The apostle does not believe that Israel's self-righteousness, unbelief and sin have removed them from God's blessings, but rather that the day is coming when Israel as a nation, will be brought into the New Covenant, thus fulfilling the Old Testament prophets. Some have said that the phrase "all Israel" is looking at the remnant of Jewish believers that have been saved as a part of the Church over the centuries. But if that were true, then there never was a "breaking off" of the natural branches as the text declares. And there would be no need to graft them back in again, since they have always been part of the olive tree. No, Paul is referring to ethnic Israel and anticipating the day when God will "take away their sins" in light of His "covenant with them" (see 11:27). Can anything be clearer that this in declaring that national Israel does have a future and has not been replaced or set aside by the Church?

The internal differences support the distinction

There are also significant differences between the two entities. First, and of great significance, is the fact that the body of Christ is made up of believers only. There has not, nor will there ever be, an unbeliever in the Church (the body of Christ) since one can only enter through Spirit baptism. This is in stark contrast to Israel where unbelievers were dominant over much of Old Testament history. So Dr. Berkhof's statement is a bit puzzling when he says, "As far as their essential nature is concerned, they both consist of true believers, and of true believers only" (Louis Berkhof, Systematic Theology). It could never be said of Israel, as it can be of the Church, that no unbelievers were in it.

But these surely show us that internally the Church and Israel are quite different.

Second, the two entities function under two different covenants. Israel functioned under the Old Covenant and the Church has been privileged to be "partakers" of some of the spiritual blessings of the New Covenant. (Note: The New Covenant was made with Israel and Judah and must be fulfilled with them.) There is a stark contrast between these two covenants as taught in 2 Corinthians 3 and Hebrews 7-10 and the New Covenant is clearly superior to the Old. The New Covenant ministry is uniquely a broadened and expanded ministry of the Holy Spirit. The operating principles of the Church are significantly different from that of Israel.

Third, the work of God in Israel was especially carried out by the Levitical priesthood while in the Church it is the anointed, spiritually gifted believer priest that carries out the work of God. The New Testament believer has been given "the ministry of reconciliation" (2 Corinthians 5:18-20). A believer in the Old Testament, from the tribe of Asher or Gad, could make no such claim.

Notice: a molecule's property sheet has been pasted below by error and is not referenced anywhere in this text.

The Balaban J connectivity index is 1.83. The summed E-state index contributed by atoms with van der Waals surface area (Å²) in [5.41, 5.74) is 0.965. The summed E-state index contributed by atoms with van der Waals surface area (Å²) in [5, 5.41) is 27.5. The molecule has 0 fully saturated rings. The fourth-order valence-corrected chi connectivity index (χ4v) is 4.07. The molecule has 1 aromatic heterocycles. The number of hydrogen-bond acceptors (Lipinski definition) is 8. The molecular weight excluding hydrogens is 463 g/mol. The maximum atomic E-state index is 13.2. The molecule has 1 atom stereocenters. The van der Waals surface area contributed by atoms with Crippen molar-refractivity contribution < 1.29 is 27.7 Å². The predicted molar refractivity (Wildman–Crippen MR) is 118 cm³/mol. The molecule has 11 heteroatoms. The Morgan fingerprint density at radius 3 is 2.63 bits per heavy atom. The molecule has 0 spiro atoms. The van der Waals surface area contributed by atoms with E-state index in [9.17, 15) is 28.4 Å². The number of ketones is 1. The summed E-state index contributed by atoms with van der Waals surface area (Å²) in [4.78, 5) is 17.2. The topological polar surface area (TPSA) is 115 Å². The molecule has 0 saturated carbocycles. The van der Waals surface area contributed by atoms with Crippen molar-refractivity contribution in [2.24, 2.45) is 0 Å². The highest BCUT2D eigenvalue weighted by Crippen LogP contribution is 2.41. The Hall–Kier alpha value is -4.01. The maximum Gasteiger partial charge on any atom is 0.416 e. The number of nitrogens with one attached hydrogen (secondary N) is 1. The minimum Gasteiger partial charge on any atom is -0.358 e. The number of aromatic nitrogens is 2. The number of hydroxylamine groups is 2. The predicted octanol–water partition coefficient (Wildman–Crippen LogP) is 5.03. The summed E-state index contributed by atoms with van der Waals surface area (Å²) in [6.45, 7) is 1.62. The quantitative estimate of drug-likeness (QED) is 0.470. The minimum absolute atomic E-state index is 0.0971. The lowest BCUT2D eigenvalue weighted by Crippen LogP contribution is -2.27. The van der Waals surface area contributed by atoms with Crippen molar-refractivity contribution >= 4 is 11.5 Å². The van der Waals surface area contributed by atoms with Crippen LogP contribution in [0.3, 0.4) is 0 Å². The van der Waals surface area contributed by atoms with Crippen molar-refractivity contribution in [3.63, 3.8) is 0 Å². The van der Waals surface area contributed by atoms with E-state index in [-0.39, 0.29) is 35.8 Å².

Other internal differences exist. But these surely show us that internally the Church and Israel are quite different. The internal differences point to a legitimate distinction to be made between Israel and the Church.

Some concluding thoughts

The evidence of the Scriptures is strong and compelling that the Church of Jesus Christ and the nation of Israel are distinct entities in the plan and program of God. The Church is not Israel and Israel has not been set aside or replaced. When the biblical covenants made with the nation of Israel are seen as unconditional and unfulfilled, it is essential that the Lord God fulfills them with Israel, the ones who are the original party in the covenant. When the Scriptures are interpreted literally, one comes to the conclusion that Israel means Israel. And the literal (normal) approach of interpretation also leads one to see that the Church began at a different time than did Israel; that it was a "mystery" and something "new" built on the New Testament apostles and prophets; and that it is externally and internally different from Israel. Such evidence, along with Romans 9-11, points to the fact that Israel was not abandoned or replaced by God. The Church is important in God's program, but it is not Israel.

Mal Couch was the founder and president of the Tyndale Theological Seminary in Fort Worth, Texas. He is also an author of many books, and has written 40 documentaries on Bible prophecies and biblical issues.

Originally published in The Gathering Storm, 21st Century Press, Springfield, MO 65807—ISBN 0-9749811-7-6. Reprinted in Christians & Israel Today, May 2007.